This will be long because many of you know Rexy who was our first rescue in my home. (Also, Olivia was here, an old Tabby, who was sponsored by Wendy Lee (our third Board Member) who came to visit and pamper her as Olivia had only a short time ahead due to thyroid and kidney disease. When I (Linda Holton) started Helping Homeless Cats with Donna Ratcliff nine years ago she brought Rexy to my home. He was a feral kitten several months old, the age where the window of domestic possibilities may be lost. His main "territory" was the master bedroom and en suite with many windows. He liked other cats and was a champ when new ones would come and go. Sometimes he was too friendly too soon - and would be startled if another cat rejected his advances of friendship which included following them with his nose glued under their tale as they explored the new territory. He bonded with my cat Max (tuxedo in our picture at top of this page). Tina the Tortie is jealous of Max's male friends so she and Rexy have had skirmishes for the last 9 years.
One day, as sometimes happens with indoors ferals in a quiet home, he enjoyed petting and discovered that he could trust humans. He became interactive but would startle easily at the slightest sound or fast movement. He could also strike or swat if taken by surprise. Stephanie and Bjoern, two of our supporters, met Rexy a few years ago and began sponsoring him. They liked his personality and called him "Rex" which he liked. For a long time he remained "unadoptable" and with sponsoring he was able to stay here as a foster. The bedroom was named "The Rexy Room".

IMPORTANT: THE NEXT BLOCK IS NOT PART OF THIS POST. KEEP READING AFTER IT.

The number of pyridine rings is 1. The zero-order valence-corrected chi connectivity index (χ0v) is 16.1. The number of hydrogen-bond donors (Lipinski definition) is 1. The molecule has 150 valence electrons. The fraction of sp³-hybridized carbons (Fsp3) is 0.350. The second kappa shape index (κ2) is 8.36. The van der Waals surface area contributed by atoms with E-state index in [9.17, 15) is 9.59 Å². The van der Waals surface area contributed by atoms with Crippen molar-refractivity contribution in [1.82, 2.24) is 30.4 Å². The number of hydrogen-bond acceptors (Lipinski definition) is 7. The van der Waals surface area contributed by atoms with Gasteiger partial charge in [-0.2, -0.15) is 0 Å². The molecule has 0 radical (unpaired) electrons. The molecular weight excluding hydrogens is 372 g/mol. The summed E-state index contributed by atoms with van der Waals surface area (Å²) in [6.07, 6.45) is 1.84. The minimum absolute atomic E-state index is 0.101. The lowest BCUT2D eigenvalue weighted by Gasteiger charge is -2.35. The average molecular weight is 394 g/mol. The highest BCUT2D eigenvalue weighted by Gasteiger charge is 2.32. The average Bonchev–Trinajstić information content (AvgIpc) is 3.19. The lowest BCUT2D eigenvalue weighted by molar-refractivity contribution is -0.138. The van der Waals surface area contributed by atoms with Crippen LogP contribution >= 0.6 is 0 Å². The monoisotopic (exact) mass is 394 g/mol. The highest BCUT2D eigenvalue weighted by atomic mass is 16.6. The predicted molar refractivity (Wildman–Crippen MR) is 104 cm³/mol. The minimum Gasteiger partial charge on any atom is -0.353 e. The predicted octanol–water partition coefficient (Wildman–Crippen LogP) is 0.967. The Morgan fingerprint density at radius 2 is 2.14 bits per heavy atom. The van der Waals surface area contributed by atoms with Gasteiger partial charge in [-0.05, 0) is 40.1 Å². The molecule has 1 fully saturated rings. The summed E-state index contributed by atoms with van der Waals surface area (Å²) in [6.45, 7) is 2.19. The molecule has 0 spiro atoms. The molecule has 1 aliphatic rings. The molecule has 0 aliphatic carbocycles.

Over the years Rexy became gradually calmer with people and then, in spurts, downright affectionate. I have an early video of me petting him. Then he would seem more feral - like two steps forward and one back. Finally he was well-adjusted enough to take over the whole house and have more people interaction in the living room - hanging out with Max and having stand-offs with Tina. When we had old seniors in the room he was fine with them.
Then one day a lovely woman Catherine sent us a memorial donation in honour of a dear cat she had for many years - an orange kitty. I wrote to her that the donation would be used for Rexy's upcoming dental surgery. She asked for photos, fell in love with him, and came to visit. With a new person Rexy is a bit wild but she understood. We then planned a trial adoption.
Rexy had his own home! And with a wonderful woman who loved him. He hid under a dresser immediately. At first she could pet him under the dresser and offer his favorite treats. He would not come out until she left the condo or was asleep. Then he regressed and would strike as she reached in. As much as she would have given him more time to settle in, we all agreed it would be best to bring him back here. There were two factors we should have considered but we were all too happy to stop and think ... 1. Here he had other cats. As a feral, he likes other cats and has always been around other cats. 2. Here in the country it is quiet and there is near silence except for the sounds of chirping birds. His new trial home was a lovely condo in the heart of downtown Vancouver...very noisy. We are still glad he had that chance. This woman was a person any rescue would love to have as an adopter. (PS She did adopt a scrawny little black cat with a flea allergy and missing hair from a cat cafe in Vancouver - Felix - and they are a great match.)